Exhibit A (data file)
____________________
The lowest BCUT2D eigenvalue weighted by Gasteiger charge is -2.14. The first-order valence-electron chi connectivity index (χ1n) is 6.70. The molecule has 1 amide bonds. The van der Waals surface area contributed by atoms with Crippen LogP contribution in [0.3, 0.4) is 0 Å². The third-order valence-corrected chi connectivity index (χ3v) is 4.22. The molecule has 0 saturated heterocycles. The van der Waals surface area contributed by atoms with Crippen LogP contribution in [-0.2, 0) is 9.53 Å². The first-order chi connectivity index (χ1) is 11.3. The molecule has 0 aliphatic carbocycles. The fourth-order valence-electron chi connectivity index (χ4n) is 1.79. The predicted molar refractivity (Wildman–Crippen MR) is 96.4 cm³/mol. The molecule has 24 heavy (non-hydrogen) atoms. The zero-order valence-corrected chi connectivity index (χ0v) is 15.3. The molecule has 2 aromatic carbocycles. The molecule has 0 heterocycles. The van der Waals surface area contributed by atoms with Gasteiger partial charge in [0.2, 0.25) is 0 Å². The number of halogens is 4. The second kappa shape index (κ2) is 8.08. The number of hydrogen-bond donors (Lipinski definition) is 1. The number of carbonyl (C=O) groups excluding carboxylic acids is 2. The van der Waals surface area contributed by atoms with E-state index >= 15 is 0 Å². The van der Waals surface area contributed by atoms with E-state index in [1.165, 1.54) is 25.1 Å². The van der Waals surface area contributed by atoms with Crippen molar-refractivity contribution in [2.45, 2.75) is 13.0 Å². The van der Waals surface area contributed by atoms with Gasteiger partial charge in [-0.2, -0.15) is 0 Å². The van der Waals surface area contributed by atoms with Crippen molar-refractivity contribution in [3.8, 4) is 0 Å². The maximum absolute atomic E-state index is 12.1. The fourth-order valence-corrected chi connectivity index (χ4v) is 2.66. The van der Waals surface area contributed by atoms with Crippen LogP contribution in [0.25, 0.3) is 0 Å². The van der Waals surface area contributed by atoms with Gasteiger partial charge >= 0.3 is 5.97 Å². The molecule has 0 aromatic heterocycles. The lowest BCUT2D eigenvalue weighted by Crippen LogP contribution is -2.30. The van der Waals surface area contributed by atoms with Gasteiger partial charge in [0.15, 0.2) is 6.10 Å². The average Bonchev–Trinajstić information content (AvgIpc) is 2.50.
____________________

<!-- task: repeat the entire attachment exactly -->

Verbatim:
The lowest BCUT2D eigenvalue weighted by Gasteiger charge is -2.14. The first-order valence-electron chi connectivity index (χ1n) is 6.70. The molecule has 1 amide bonds. The van der Waals surface area contributed by atoms with Crippen LogP contribution in [0.3, 0.4) is 0 Å². The third-order valence-corrected chi connectivity index (χ3v) is 4.22. The molecule has 0 saturated heterocycles. The van der Waals surface area contributed by atoms with Crippen LogP contribution in [-0.2, 0) is 9.53 Å². The first-order chi connectivity index (χ1) is 11.3. The molecule has 0 aliphatic carbocycles. The fourth-order valence-electron chi connectivity index (χ4n) is 1.79. The predicted molar refractivity (Wildman–Crippen MR) is 96.4 cm³/mol. The molecule has 24 heavy (non-hydrogen) atoms. The zero-order valence-corrected chi connectivity index (χ0v) is 15.3. The molecule has 2 aromatic carbocycles. The molecule has 0 heterocycles. The van der Waals surface area contributed by atoms with Gasteiger partial charge in [0.2, 0.25) is 0 Å². The number of halogens is 4. The second kappa shape index (κ2) is 8.08. The number of hydrogen-bond donors (Lipinski definition) is 1. The number of carbonyl (C=O) groups excluding carboxylic acids is 2. The van der Waals surface area contributed by atoms with E-state index >= 15 is 0 Å². The van der Waals surface area contributed by atoms with E-state index in [1.165, 1.54) is 25.1 Å². The van der Waals surface area contributed by atoms with Crippen molar-refractivity contribution in [2.45, 2.75) is 13.0 Å². The van der Waals surface area contributed by atoms with Gasteiger partial charge in [-0.2, -0.15) is 0 Å². The van der Waals surface area contributed by atoms with Crippen molar-refractivity contribution in [3.8, 4) is 0 Å². The maximum absolute atomic E-state index is 12.1. The fourth-order valence-corrected chi connectivity index (χ4v) is 2.66. The van der Waals surface area contributed by atoms with Crippen LogP contribution in [0.25, 0.3) is 0 Å². The van der Waals surface area contributed by atoms with Gasteiger partial charge >= 0.3 is 5.97 Å². The molecule has 0 aromatic heterocycles. The lowest BCUT2D eigenvalue weighted by Crippen LogP contribution is -2.30. The van der Waals surface area contributed by atoms with Gasteiger partial charge in [0.15, 0.2) is 6.10 Å². The average Bonchev–Trinajstić information content (AvgIpc) is 2.50.